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Best bets: Go ‘Where the Wild Things Are’

Maurice Sendak's beloved picture book comes to the big screen. Also: "30 Rock" returns; "New Moon" soundtrack comes out.
/ Source: msnbc.com

Movies
Who would have thought that Maurice Sendak’s beloved picture book, “Where the Wild Things Are,” would become one of the most anticipated films of the year, already generating Oscar buzz? Spike Jonze (“Adaptation”) and writer Dave Eggers team up to bring viewers the story of a magical world that a disobedient boy creates when he’s sent to bed without supper. (Opens Oct. 16)

Need another Gerard Butler fix? He’s back; this time with “Law Abiding Citizen,” in which he plays a man who decides to take matters into his own hands after the murderer of his family makes a plea deal. Jamie Foxx plays the DA who orchestrates the deal and has some consequences of his own to face. (Opens Oct. 16)

TV"30 Rock" continues to pile up the honors. The NBC comedy picked up both the best comedy Emmy and the best actor in a comedy honor for Alec Baldwin's charmingly doltish Jack Donaghy. But when you look at the ratings, it's easy to wonder if critics are the only ones watching the show. Whether you're a longtime fan or just want to see what the fuss is all about, you can tune in to a whole new season starting this week.  (Season premiere Oct. 15, 9:30 p.m., NBC.)

When PBS devotes its resources to a documentary project, the network does it right. "Latin Music USA" is a big juicy four-hour plum of a series, taking a look at the artists, dances and sounds that have made the Latin music scene so thrilling. (Check local listings, but should premiere around Oct. 12, 8 p.m., PBS.)

DVDRoger Ebert says he "started out hating ('The Proposal') and ended up liking it." Canadian Ryan Reynolds plays an American, and American Sandra Bullock plays a Canadian, and she needs to marry him to get her green card. Although the plot is obvious, Ebert wrote that the film is "so cheerfully done" it doesn't matter. (Out on DVD Oct. 13.)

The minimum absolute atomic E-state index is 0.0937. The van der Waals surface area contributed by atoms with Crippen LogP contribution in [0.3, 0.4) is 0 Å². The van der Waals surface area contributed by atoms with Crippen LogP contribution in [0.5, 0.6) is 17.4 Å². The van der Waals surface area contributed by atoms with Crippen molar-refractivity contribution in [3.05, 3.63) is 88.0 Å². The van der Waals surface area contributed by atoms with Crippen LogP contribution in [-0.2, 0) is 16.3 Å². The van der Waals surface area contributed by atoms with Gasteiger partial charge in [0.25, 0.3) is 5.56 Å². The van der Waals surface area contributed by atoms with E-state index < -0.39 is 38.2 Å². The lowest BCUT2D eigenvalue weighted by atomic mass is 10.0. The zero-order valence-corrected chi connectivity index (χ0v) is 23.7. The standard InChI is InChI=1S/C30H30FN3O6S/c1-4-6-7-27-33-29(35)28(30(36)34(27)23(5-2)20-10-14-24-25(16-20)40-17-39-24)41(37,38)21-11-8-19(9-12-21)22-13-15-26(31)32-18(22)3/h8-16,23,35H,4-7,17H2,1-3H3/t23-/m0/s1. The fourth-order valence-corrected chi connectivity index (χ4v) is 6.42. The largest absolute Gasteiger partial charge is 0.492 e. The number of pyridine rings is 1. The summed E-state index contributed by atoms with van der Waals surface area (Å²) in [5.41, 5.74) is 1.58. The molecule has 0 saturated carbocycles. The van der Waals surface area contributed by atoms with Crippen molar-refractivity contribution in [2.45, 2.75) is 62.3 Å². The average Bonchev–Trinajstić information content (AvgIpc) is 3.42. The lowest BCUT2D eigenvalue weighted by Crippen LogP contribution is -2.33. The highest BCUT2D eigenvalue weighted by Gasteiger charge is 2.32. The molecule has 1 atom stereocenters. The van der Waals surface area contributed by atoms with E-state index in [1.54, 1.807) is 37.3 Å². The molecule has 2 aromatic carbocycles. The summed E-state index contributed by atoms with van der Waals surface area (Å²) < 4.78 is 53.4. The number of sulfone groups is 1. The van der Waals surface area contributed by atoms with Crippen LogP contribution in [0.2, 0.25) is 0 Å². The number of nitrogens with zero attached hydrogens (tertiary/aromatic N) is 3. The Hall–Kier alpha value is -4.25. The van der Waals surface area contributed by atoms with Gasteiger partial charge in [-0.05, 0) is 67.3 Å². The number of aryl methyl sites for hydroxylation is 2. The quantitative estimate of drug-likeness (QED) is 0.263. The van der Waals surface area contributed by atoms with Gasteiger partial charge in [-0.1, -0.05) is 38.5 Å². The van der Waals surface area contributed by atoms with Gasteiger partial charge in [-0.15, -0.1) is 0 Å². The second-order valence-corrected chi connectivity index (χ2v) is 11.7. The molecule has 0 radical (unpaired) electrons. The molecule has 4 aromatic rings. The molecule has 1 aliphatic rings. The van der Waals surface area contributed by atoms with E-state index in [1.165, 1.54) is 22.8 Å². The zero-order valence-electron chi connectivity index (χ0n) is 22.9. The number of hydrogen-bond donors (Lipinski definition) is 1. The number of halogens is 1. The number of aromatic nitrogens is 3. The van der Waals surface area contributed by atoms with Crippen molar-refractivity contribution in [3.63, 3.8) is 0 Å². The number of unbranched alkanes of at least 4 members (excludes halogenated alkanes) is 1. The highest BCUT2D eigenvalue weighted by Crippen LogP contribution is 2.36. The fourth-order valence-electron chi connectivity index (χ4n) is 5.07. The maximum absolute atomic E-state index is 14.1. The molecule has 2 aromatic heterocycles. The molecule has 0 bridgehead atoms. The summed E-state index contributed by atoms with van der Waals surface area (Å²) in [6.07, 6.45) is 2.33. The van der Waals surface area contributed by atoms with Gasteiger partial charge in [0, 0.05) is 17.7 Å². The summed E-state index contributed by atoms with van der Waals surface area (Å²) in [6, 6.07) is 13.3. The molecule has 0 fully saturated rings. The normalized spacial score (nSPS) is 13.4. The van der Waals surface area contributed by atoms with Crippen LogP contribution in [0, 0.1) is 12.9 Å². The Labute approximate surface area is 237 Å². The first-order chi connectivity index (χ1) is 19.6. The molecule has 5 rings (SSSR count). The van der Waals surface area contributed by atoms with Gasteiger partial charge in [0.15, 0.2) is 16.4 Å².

"A Chorus Line" was "one singular sensation" indeed. The documentary "Every Little Step" examines the musical's history and success, and Entertainment Weekly gave it an "A," saying it's "a movie as layered and enthralling as its subject." (Out on DVD Oct. 13.)

Music Is there a more original band than The Flaming Lips? Each album offers not just a collection of tracks, but an experience. The Oklahoma band isn’t afraid to take chances, and with their latest, “Embryonic,” they expect the listener to do a little work. The BBC wrote, “It’s another wonderful album — a veritable trove of speaker-pummeling delights — from the most consistently inventive and thrilling American band, R.E.M. included, of the last 25 years.” (On sale Oct. 13)

You don’t have to be on Team Edward or Team Jacob to appreciate the “New Moon” soundtrack. The film may not come out until Nov. 20, but fans can get an early listen to tracks from Death Cab for Cutie, The Killers, Thom Yorke, Bon Iver and St. Vincent, Grizzly Bear and much more. It’s an impressive mix of indie favorites, which should surpass the “(500) Days of Summer” soundtrack in popularity and indie cred. (On sale Oct. 13)